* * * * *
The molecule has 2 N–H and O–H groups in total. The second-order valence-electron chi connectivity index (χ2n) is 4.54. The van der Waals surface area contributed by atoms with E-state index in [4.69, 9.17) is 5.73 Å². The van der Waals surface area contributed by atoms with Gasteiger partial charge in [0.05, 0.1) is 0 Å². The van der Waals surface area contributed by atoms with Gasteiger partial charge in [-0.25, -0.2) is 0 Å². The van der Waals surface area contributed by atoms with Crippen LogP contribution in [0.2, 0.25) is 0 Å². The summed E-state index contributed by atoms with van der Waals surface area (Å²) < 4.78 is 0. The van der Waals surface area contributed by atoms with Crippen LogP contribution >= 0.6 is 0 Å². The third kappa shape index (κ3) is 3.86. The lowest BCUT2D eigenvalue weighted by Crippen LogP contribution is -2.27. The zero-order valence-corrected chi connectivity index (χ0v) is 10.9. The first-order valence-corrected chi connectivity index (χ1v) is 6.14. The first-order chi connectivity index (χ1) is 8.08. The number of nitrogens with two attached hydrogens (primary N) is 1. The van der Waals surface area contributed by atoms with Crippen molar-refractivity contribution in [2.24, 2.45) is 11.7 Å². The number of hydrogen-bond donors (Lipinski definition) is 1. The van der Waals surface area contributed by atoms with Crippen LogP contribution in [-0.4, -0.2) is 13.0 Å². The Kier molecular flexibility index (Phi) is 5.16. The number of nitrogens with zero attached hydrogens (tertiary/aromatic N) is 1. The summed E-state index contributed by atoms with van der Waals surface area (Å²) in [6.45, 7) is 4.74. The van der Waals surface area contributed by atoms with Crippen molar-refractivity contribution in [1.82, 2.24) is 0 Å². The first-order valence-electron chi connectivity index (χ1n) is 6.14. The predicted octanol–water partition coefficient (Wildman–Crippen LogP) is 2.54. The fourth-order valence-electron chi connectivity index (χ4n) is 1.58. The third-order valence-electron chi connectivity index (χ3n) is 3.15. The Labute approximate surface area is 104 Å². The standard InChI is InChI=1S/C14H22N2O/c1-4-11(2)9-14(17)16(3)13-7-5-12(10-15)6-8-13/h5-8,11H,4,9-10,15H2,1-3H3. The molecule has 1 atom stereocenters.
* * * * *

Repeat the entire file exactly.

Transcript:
The molecule has 2 N–H and O–H groups in total. The second-order valence-electron chi connectivity index (χ2n) is 4.54. The van der Waals surface area contributed by atoms with E-state index in [4.69, 9.17) is 5.73 Å². The van der Waals surface area contributed by atoms with Gasteiger partial charge in [0.05, 0.1) is 0 Å². The van der Waals surface area contributed by atoms with Gasteiger partial charge in [-0.25, -0.2) is 0 Å². The van der Waals surface area contributed by atoms with Crippen LogP contribution in [0.2, 0.25) is 0 Å². The summed E-state index contributed by atoms with van der Waals surface area (Å²) < 4.78 is 0. The van der Waals surface area contributed by atoms with Crippen LogP contribution >= 0.6 is 0 Å². The third kappa shape index (κ3) is 3.86. The lowest BCUT2D eigenvalue weighted by Crippen LogP contribution is -2.27. The zero-order valence-corrected chi connectivity index (χ0v) is 10.9. The first-order valence-corrected chi connectivity index (χ1v) is 6.14. The first-order chi connectivity index (χ1) is 8.08. The number of nitrogens with two attached hydrogens (primary N) is 1. The van der Waals surface area contributed by atoms with Crippen molar-refractivity contribution in [2.24, 2.45) is 11.7 Å². The number of hydrogen-bond donors (Lipinski definition) is 1. The van der Waals surface area contributed by atoms with Crippen LogP contribution in [-0.4, -0.2) is 13.0 Å². The Kier molecular flexibility index (Phi) is 5.16. The number of nitrogens with zero attached hydrogens (tertiary/aromatic N) is 1. The summed E-state index contributed by atoms with van der Waals surface area (Å²) in [6.45, 7) is 4.74. The van der Waals surface area contributed by atoms with Crippen molar-refractivity contribution in [1.82, 2.24) is 0 Å². The first-order valence-electron chi connectivity index (χ1n) is 6.14. The predicted octanol–water partition coefficient (Wildman–Crippen LogP) is 2.54. The fourth-order valence-electron chi connectivity index (χ4n) is 1.58. The third-order valence-electron chi connectivity index (χ3n) is 3.15. The Labute approximate surface area is 104 Å². The standard InChI is InChI=1S/C14H22N2O/c1-4-11(2)9-14(17)16(3)13-7-5-12(10-15)6-8-13/h5-8,11H,4,9-10,15H2,1-3H3. The molecule has 1 atom stereocenters.